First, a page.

Most families had not planned for meeting these costs. One husband reported that as a family they put money aside for “danger periods” and another had specifically saved during his wife’s pregnancy.

Actually it is difficult for us to spend a big amount of money at a time but when my wife became pregnant the we were mentally prepared for to handle this type of situation and for that reason we had kept some money before.” (Husband, ID 46, poverty score 36)

However, these cases were exceptions; the vast majority of families had no expectation that they would need to go to hospital during pregnancy or childbirth and were therefore unprepared for the costs.

I don’t have any problem during the term of my pregnancy. So I think that I have to get a normal delivery with the presence of my relatives.” (ID 107, poverty score 27)

Mobilising financial resources

In all but three cases, those attending hospital with the woman (e.g. husband) were dispatched to raise funds. Some women did not have any attendants and were therefore unable to raise funds, and some attendants did not return after being dispatched to raise funds or returned with inadequate monies. Treatment requiring out of pocket expenses was usually delayed while funds were being raised.

Raising funds usually involved borrowing money or selling property. Selling crops was the option taken by a few rural families. For urban and some rural families, borrowing from neighbours and family was the most common option, but these strategies had the potential for further impoverishing families in the longer term.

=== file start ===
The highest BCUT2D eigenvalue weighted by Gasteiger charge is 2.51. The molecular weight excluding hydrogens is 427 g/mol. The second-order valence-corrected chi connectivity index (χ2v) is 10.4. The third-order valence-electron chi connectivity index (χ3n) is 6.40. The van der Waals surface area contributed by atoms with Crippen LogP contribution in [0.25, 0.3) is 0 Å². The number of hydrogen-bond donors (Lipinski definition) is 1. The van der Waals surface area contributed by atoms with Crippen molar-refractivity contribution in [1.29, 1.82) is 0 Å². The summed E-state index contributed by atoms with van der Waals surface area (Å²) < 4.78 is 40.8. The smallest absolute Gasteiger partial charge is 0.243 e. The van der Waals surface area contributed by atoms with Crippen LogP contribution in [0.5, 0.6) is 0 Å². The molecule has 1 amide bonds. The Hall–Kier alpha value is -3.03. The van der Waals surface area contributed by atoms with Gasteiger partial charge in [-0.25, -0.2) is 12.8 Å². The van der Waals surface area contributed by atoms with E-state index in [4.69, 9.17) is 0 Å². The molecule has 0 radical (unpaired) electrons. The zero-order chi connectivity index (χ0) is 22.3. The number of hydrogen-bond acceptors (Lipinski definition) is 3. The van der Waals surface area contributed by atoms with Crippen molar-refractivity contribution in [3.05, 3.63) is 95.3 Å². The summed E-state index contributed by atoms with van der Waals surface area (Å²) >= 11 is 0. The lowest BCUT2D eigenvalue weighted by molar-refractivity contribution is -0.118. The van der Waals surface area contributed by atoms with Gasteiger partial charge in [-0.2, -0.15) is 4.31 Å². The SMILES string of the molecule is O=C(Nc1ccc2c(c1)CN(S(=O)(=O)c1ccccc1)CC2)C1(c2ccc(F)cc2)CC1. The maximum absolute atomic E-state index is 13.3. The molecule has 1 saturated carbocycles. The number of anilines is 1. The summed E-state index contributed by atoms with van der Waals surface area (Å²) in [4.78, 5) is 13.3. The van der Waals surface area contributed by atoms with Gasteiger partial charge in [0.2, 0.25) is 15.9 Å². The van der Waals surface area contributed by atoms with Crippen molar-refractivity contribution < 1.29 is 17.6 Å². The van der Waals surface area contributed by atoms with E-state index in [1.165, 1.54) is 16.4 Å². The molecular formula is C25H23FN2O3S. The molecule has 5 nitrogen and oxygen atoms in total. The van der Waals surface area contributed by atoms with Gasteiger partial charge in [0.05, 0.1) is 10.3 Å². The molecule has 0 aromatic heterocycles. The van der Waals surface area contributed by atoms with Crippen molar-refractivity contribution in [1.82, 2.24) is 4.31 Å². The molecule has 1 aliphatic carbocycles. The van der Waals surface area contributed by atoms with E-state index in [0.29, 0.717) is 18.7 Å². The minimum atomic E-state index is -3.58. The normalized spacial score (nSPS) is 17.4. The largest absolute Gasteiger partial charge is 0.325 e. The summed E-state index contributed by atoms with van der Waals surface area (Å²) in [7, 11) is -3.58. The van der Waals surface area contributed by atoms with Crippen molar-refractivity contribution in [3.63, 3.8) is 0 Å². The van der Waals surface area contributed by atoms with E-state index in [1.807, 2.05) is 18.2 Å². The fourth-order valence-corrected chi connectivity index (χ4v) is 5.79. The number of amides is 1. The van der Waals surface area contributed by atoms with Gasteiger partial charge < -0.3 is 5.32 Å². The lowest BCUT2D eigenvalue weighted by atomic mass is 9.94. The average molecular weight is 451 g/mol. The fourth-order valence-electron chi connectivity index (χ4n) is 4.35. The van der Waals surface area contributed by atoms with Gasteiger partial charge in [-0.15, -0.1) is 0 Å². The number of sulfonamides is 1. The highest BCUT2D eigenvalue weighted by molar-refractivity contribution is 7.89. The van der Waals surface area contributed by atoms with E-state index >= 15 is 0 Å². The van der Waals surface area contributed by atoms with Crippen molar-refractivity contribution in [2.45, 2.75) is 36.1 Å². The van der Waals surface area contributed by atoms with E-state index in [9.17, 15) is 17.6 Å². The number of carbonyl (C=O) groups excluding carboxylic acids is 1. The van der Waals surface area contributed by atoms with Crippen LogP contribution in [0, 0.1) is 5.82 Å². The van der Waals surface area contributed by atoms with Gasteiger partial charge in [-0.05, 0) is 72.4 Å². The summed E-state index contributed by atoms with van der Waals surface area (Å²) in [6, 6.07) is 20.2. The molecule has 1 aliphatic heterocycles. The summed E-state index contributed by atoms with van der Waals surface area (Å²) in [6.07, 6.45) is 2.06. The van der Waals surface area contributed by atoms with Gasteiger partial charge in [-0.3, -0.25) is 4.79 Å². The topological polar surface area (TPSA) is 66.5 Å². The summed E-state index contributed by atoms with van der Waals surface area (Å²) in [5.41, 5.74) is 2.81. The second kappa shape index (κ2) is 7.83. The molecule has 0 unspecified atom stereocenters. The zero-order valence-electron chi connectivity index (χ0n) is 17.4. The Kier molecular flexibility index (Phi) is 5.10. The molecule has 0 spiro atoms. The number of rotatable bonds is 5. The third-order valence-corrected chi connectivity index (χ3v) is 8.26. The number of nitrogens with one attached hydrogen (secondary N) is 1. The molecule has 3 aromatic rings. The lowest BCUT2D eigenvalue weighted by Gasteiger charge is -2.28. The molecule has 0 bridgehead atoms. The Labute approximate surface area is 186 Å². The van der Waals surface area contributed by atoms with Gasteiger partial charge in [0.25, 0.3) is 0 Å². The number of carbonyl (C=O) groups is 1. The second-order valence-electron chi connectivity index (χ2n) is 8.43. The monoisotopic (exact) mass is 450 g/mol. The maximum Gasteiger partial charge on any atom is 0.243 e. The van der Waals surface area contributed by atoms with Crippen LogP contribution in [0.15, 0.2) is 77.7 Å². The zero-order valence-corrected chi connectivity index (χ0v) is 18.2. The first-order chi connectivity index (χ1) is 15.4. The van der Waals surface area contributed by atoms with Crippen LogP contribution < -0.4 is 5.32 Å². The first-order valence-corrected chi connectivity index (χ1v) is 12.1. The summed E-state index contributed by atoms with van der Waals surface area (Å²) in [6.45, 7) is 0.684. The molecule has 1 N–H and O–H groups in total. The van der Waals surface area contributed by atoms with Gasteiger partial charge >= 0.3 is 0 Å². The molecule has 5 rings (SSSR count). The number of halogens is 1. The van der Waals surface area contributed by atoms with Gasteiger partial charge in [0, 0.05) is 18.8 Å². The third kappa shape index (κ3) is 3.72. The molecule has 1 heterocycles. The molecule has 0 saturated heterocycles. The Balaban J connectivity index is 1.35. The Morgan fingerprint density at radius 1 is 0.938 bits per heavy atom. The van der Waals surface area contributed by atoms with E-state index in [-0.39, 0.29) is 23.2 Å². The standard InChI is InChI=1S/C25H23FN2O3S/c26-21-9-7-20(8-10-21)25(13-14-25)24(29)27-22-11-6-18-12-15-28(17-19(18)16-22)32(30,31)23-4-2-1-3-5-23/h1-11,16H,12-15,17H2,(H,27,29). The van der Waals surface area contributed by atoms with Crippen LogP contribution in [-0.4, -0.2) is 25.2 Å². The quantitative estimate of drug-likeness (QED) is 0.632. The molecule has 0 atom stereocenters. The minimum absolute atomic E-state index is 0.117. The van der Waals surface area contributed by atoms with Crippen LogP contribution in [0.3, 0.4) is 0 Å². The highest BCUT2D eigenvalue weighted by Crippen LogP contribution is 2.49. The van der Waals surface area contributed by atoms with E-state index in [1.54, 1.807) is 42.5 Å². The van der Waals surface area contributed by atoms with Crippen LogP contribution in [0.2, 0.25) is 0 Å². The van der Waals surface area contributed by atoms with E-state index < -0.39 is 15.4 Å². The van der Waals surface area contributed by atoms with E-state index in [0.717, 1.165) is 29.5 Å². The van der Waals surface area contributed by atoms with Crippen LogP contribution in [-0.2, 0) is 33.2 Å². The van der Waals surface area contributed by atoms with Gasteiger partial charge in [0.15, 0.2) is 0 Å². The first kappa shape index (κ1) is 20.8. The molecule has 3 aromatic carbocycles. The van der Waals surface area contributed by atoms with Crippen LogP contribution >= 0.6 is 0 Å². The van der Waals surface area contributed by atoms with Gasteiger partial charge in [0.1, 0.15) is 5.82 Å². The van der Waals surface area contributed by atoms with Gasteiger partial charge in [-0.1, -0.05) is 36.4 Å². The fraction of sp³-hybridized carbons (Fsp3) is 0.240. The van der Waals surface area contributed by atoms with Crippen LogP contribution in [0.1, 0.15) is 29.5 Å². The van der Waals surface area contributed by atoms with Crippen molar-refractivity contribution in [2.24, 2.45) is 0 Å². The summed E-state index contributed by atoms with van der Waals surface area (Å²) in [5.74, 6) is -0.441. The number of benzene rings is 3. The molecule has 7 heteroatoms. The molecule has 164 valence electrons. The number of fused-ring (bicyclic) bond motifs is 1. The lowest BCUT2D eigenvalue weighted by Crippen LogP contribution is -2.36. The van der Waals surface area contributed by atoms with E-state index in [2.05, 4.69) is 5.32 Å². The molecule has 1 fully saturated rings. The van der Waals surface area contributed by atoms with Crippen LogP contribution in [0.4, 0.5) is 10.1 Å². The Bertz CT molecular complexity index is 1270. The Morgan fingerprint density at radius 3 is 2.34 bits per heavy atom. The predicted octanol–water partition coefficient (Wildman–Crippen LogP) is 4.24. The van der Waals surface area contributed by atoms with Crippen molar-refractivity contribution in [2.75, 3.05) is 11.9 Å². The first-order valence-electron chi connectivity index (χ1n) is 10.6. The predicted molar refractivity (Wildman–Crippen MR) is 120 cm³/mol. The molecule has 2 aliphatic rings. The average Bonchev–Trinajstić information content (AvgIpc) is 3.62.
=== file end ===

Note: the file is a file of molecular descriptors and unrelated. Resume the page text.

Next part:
We had taken 5500 BDT originally … he borrowed money from our neighbours and again went to the hospital. Yes, it is difficult for us. Now if my husband earns 500 BDT then we have to repay 300 BDT and have to maintain our family by the rest.” (ID 185, poverty score 19)

We mortgaged our land. The mortgager will take all the crops off that land … Now we will not get the crop from that land. The whole year we will have to buy the crops from the market.” (ID 273, poverty score 19)

Families had to be very resourceful in order to raise the money to ensure timely treatment for the woman. For example, one woman came to an arrangement with a pharmacy situated near to the hospital that allowed them to get the necessary drugs and supplies before full payment was made.